Scott County Arkansas
Samuel McGowan Wann was a Private in Captain Joshua Wann's Co.,
Norwood Battalion, in the Alabama Military. He enlisted for a three month
period for the Cherokee Removal in 1838. He enlisted on 13 June and was
mustered in on 14 June of 1838 at Bellefonte, Alabama. He mustered our on
17 July 1839 at Gunters Landing, Alabama and received $160 in pay.
On 28 October 1850, Samuel Wann submitted to the Pension Office an
Affidavit as to service, stating his enlistment date, time served and
discharge date. This affidavit was prepared as he states on the Affidavit
that "he lost his certificate of discharge." The Affidavit was prepared
in Independence County, Arkansas and signed by Urban E. Fort, Justice of
the Peace. The Clerk of the Court, William r. Miller, notarized signatures
12 days later, 9 Nov. 1850, in Batesville, AR. Another affidavit was
prepared by James Bain and Thomas Loyd on this same date.
On 8 August 1851, the Affidavit of Hamblen Hogan, J. P., was
prepared to provide proof of identity of Samuel Wann and his service in
an expedition against the Cherokee Indians during the Florida War. Samuel
signed it and it is marked by the Commissioner of Pensions, Washington
On 4 May 1855, Samuel Wann, age 40, and a resident of Jackson Co.,
Arkansas, filed a Bounty Land Claim with a declaration for surviving
soldier. He made this declaration for the purpose of obtaining bounty
land to which he may have been entitled to under "act granting additional
bounty land to certain officers and soldiers who have been engaged in the
military service of the United States," approved March 3, 1855. He refers
to his former declaration made under act of September 28, 1850, upon
which he obtained a land Warrant No. 2804, for 40 acres, which he states
he legally transferred and disposed of. Samuel Wann signed it. Thomas
Loyd, J. P. attested to his signature. Robert Reynolds and Jesse Webb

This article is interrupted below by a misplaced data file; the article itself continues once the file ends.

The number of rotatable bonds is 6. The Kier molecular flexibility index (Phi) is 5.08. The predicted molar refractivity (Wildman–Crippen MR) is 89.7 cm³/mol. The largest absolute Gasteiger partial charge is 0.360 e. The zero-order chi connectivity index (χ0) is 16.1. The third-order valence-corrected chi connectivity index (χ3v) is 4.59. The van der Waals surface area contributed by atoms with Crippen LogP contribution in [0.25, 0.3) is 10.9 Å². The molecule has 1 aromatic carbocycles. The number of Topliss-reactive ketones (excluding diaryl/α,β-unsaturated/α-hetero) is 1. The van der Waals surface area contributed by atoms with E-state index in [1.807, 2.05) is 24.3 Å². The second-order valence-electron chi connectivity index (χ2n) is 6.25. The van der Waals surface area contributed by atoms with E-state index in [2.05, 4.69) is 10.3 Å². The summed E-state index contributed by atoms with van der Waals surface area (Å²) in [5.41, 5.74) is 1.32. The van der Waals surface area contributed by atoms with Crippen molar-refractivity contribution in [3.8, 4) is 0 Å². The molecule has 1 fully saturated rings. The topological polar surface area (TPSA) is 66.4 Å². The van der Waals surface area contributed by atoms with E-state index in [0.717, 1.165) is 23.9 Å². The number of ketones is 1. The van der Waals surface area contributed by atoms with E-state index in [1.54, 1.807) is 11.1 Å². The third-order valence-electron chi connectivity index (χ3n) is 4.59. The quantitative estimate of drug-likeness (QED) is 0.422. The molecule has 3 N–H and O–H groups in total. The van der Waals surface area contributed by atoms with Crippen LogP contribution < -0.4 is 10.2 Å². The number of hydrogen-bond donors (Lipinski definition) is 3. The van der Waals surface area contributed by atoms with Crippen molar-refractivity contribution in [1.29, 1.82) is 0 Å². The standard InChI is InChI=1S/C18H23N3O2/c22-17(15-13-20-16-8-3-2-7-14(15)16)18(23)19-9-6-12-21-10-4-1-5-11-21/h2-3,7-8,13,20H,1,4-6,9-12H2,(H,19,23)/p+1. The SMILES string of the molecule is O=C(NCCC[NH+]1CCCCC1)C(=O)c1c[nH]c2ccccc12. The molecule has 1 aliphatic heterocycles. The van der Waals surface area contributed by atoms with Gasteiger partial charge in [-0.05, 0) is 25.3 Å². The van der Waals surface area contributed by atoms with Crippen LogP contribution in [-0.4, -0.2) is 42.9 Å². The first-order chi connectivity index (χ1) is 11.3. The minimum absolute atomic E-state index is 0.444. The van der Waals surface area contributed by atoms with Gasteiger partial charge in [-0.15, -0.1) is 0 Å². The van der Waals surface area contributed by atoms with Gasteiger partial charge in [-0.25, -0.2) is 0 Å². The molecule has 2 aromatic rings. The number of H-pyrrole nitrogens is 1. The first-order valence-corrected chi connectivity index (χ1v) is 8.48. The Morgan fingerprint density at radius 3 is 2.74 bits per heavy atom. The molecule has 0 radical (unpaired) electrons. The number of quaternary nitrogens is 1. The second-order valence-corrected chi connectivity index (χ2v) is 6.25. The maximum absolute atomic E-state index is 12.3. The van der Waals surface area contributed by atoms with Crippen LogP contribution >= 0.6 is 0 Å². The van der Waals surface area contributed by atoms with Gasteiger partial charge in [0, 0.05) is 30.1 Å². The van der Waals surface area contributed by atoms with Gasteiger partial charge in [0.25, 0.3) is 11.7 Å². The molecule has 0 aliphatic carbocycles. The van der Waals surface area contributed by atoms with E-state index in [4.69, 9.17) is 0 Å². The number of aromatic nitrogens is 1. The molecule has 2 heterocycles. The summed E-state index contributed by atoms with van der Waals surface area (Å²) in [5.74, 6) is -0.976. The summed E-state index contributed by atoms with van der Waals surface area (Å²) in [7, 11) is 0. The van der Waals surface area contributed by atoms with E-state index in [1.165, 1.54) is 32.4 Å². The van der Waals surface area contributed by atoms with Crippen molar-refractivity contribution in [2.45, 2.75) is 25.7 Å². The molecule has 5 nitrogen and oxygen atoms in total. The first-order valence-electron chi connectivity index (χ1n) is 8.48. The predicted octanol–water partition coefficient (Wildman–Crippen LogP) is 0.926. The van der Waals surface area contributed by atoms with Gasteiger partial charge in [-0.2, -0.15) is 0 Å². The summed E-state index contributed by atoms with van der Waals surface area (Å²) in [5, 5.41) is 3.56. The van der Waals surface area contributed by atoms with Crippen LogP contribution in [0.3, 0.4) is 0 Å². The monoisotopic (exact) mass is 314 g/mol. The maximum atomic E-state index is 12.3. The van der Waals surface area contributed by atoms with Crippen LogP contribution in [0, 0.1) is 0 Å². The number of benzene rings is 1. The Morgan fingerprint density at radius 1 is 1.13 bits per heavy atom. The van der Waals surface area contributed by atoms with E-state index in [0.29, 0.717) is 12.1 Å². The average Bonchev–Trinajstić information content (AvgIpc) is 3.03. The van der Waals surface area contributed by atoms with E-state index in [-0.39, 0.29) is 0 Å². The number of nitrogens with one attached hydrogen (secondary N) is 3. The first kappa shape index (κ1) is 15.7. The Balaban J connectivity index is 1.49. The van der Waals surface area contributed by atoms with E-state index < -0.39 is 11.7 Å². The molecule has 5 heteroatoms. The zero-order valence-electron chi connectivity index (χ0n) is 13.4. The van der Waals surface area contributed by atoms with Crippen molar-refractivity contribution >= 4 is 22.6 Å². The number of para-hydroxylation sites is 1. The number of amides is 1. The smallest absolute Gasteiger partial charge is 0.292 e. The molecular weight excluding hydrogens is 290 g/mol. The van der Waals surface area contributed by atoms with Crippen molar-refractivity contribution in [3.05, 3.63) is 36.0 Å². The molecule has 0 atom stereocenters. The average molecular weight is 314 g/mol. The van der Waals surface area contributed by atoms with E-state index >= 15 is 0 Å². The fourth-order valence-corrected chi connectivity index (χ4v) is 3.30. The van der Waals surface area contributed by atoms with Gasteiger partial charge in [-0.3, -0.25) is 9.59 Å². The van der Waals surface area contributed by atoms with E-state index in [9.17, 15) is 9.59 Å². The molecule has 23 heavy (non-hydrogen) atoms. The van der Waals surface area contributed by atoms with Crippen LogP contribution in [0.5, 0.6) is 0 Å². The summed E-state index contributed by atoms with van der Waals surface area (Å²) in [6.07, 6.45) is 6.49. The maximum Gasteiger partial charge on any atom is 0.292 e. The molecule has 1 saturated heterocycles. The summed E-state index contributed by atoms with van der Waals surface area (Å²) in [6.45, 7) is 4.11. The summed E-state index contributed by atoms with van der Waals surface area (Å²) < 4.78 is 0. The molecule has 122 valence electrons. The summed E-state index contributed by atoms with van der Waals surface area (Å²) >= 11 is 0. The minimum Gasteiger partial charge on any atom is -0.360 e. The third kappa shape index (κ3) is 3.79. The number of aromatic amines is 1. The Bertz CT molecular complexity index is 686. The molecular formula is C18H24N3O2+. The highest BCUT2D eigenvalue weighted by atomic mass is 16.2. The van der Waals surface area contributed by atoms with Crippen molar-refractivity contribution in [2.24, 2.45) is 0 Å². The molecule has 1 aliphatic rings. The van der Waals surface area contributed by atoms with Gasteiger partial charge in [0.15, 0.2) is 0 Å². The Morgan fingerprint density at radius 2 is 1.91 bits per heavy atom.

Martha Wann made a Declaration of Widow for Pension under the
Indian War Pension Act of July 27, 1892, on 16 September 1895. She was 80
years old at the time and a resident of Carolan, Logan Co., Arkansas. She
attests that she is the widow of Samuel Wann, that he served as Private
in the company commanded by Captain Joshua Wann in the Seminole Indian
War of 1838. She also states that she and Samuel married 15 December
1836 and Joshua Wann married them at Bellefonte, Alabama. At the time of
entering the service, her husband was 24 years of age, had blue eyes,
dark hair, and a fair complexion. He was a farmer and was born in
Kentucky. It is also indicated that her late husband had a Land Warrant.
She made this application for the purpose of obtaining a pension under
the provisions of the Act approved July 27, 1892. She signs her name
with an X mark. W. E. Carolan and R. B. Walker witnessed her mark.
A General Affidavit was filed in Scott Co., Arkansas by A. C.
Rosson in the matter of the application for pension of Martha Wann, for
Pension No. 6440 A.C. Rosson (Abraham Rosson, husband of Ann Catherine
Wann), age 54, Belva, Scott Co., Arkansas attested that Martha was a
widow since Samuel's death 19 Oct. 1857. The testimony was written from
her dictation by R.L. Duncan and signed by her mark. She could not read
or write. Witnessed by J. W. Lindsey and E. L. Lantrip.
On 4 Feb. 1896, Martha Crabtree, attested to a Proof of a Marriage
to a Soldier. She was 76 years old, resided in Hazel Grove, Independence
Co., Arkansas, and was present at the marriage of Samuel and Martha Wann.
She was the daughter of the Justice of Peace that married them, Joshua
18 Feb. 1896 Affidavit
Civil War Pension Files
SAMUEL McGOWAN WANN and ROBERT WANN
Contributed by Cindy McKean
SAMUEL MCGOWAN WANN
In the Matter of Martha Wann, widow of Samuel Wann, died. Regarding
Indian War Claim 6440, Martha filed her Affidavit as to proof of Samuel's
service. She was 80 years old and a resident of Carolan, Logan Co.,